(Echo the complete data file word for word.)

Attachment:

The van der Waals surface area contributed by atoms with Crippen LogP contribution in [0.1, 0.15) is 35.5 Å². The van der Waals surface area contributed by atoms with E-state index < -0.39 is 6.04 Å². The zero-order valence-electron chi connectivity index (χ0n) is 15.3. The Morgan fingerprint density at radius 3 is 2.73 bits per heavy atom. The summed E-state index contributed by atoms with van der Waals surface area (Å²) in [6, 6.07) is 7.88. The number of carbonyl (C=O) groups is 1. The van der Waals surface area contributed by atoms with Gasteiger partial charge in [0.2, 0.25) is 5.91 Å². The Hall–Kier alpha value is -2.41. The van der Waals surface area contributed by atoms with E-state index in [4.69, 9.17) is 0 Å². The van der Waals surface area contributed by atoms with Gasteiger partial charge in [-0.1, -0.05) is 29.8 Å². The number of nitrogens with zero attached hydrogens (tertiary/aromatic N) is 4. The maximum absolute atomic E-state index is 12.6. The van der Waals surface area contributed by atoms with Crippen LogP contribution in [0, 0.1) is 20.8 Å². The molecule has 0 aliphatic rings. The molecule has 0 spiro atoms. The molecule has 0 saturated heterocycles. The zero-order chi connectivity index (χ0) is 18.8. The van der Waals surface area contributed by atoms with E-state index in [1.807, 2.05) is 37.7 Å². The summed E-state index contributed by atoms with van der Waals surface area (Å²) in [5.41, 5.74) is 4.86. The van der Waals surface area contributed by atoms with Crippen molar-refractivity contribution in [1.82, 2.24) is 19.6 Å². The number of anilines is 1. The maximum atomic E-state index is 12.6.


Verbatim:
The van der Waals surface area contributed by atoms with Crippen LogP contribution in [0.1, 0.15) is 35.5 Å². The van der Waals surface area contributed by atoms with E-state index < -0.39 is 6.04 Å². The zero-order valence-electron chi connectivity index (χ0n) is 15.3. The Morgan fingerprint density at radius 3 is 2.73 bits per heavy atom. The summed E-state index contributed by atoms with van der Waals surface area (Å²) in [6, 6.07) is 7.88. The number of carbonyl (C=O) groups is 1. The van der Waals surface area contributed by atoms with Gasteiger partial charge in [0.2, 0.25) is 5.91 Å². The Hall–Kier alpha value is -2.41. The van der Waals surface area contributed by atoms with E-state index in [4.69, 9.17) is 0 Å². The van der Waals surface area contributed by atoms with Gasteiger partial charge in [-0.1, -0.05) is 29.8 Å². The number of nitrogens with zero attached hydrogens (tertiary/aromatic N) is 4. The maximum absolute atomic E-state index is 12.6. The van der Waals surface area contributed by atoms with Crippen LogP contribution in [0, 0.1) is 20.8 Å². The molecule has 0 aliphatic rings. The molecule has 0 spiro atoms. The molecule has 0 saturated heterocycles. The zero-order chi connectivity index (χ0) is 18.8. The van der Waals surface area contributed by atoms with E-state index in [1.807, 2.05) is 37.7 Å². The summed E-state index contributed by atoms with van der Waals surface area (Å²) in [5.41, 5.74) is 4.86. The van der Waals surface area contributed by atoms with Crippen molar-refractivity contribution in [1.82, 2.24) is 19.6 Å². The number of anilines is 1. The maximum atomic E-state index is 12.6.